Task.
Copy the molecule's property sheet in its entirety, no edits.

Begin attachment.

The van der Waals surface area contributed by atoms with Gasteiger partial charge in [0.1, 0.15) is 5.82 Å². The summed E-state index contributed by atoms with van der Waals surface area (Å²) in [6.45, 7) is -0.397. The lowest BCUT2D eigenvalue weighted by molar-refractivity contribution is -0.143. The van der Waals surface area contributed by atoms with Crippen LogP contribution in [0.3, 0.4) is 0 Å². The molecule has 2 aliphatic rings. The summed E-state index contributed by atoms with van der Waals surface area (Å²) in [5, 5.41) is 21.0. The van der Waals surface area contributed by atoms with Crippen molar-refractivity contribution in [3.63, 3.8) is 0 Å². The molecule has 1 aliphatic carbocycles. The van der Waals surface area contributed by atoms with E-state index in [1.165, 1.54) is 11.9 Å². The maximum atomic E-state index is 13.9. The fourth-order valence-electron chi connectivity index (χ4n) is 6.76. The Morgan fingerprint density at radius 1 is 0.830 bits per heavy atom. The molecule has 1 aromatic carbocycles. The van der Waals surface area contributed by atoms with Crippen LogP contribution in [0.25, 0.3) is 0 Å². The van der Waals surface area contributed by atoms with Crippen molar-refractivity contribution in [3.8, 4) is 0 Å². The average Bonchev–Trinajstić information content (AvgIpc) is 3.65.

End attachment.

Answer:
The van der Waals surface area contributed by atoms with Gasteiger partial charge in [0.1, 0.15) is 5.82 Å². The summed E-state index contributed by atoms with van der Waals surface area (Å²) in [6.45, 7) is -0.397. The lowest BCUT2D eigenvalue weighted by molar-refractivity contribution is -0.143. The van der Waals surface area contributed by atoms with Crippen LogP contribution in [0.3, 0.4) is 0 Å². The molecule has 2 aliphatic rings. The summed E-state index contributed by atoms with van der Waals surface area (Å²) in [5, 5.41) is 21.0. The van der Waals surface area contributed by atoms with Crippen molar-refractivity contribution in [3.63, 3.8) is 0 Å². The molecule has 1 aliphatic carbocycles. The van der Waals surface area contributed by atoms with E-state index in [1.165, 1.54) is 11.9 Å². The maximum atomic E-state index is 13.9. The fourth-order valence-electron chi connectivity index (χ4n) is 6.76. The Morgan fingerprint density at radius 1 is 0.830 bits per heavy atom. The molecule has 1 aromatic carbocycles. The van der Waals surface area contributed by atoms with Crippen LogP contribution in [0.25, 0.3) is 0 Å². The van der Waals surface area contributed by atoms with Crippen molar-refractivity contribution in [3.8, 4) is 0 Å². The average Bonchev–Trinajstić information content (AvgIpc) is 3.65.